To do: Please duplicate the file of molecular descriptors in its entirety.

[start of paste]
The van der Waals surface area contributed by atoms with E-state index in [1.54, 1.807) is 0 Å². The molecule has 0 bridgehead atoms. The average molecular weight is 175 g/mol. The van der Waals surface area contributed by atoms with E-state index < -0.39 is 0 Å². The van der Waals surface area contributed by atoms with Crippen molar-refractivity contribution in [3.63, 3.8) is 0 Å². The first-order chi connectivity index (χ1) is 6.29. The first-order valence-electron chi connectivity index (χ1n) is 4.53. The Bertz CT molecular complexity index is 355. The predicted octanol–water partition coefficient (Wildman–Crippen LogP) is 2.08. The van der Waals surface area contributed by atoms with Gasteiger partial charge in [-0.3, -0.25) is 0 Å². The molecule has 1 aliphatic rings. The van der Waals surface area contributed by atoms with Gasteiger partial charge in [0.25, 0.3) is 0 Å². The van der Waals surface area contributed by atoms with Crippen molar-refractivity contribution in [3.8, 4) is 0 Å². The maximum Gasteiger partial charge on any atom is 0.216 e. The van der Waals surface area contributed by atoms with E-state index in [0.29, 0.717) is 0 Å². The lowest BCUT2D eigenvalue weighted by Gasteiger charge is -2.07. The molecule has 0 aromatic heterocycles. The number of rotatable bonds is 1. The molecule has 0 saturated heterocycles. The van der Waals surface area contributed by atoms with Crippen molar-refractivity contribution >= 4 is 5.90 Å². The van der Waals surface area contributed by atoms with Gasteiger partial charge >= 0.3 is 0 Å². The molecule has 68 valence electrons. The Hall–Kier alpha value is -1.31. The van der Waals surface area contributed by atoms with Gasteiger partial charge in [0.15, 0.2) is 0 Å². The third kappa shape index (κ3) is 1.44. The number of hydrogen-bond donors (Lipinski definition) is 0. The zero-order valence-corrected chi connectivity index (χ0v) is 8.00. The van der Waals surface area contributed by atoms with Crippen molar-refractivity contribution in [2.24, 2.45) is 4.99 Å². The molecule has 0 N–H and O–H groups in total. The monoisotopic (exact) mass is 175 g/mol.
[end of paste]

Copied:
The van der Waals surface area contributed by atoms with E-state index in [1.54, 1.807) is 0 Å². The molecule has 0 bridgehead atoms. The average molecular weight is 175 g/mol. The van der Waals surface area contributed by atoms with E-state index < -0.39 is 0 Å². The van der Waals surface area contributed by atoms with Crippen molar-refractivity contribution in [3.63, 3.8) is 0 Å². The first-order chi connectivity index (χ1) is 6.29. The first-order valence-electron chi connectivity index (χ1n) is 4.53. The Bertz CT molecular complexity index is 355. The predicted octanol–water partition coefficient (Wildman–Crippen LogP) is 2.08. The van der Waals surface area contributed by atoms with Gasteiger partial charge in [-0.3, -0.25) is 0 Å². The molecule has 1 aliphatic rings. The van der Waals surface area contributed by atoms with Gasteiger partial charge in [0.25, 0.3) is 0 Å². The van der Waals surface area contributed by atoms with Crippen molar-refractivity contribution in [3.8, 4) is 0 Å². The maximum Gasteiger partial charge on any atom is 0.216 e. The van der Waals surface area contributed by atoms with E-state index in [0.29, 0.717) is 0 Å². The lowest BCUT2D eigenvalue weighted by Gasteiger charge is -2.07. The molecule has 0 aromatic heterocycles. The number of rotatable bonds is 1. The molecule has 0 saturated heterocycles. The van der Waals surface area contributed by atoms with Crippen molar-refractivity contribution >= 4 is 5.90 Å². The van der Waals surface area contributed by atoms with Gasteiger partial charge >= 0.3 is 0 Å². The molecule has 68 valence electrons. The Hall–Kier alpha value is -1.31. The van der Waals surface area contributed by atoms with Gasteiger partial charge in [0.15, 0.2) is 0 Å². The third kappa shape index (κ3) is 1.44. The number of hydrogen-bond donors (Lipinski definition) is 0. The zero-order valence-corrected chi connectivity index (χ0v) is 8.00. The van der Waals surface area contributed by atoms with Crippen molar-refractivity contribution in [2.24, 2.45) is 4.99 Å². The molecule has 0 N–H and O–H groups in total. The monoisotopic (exact) mass is 175 g/mol.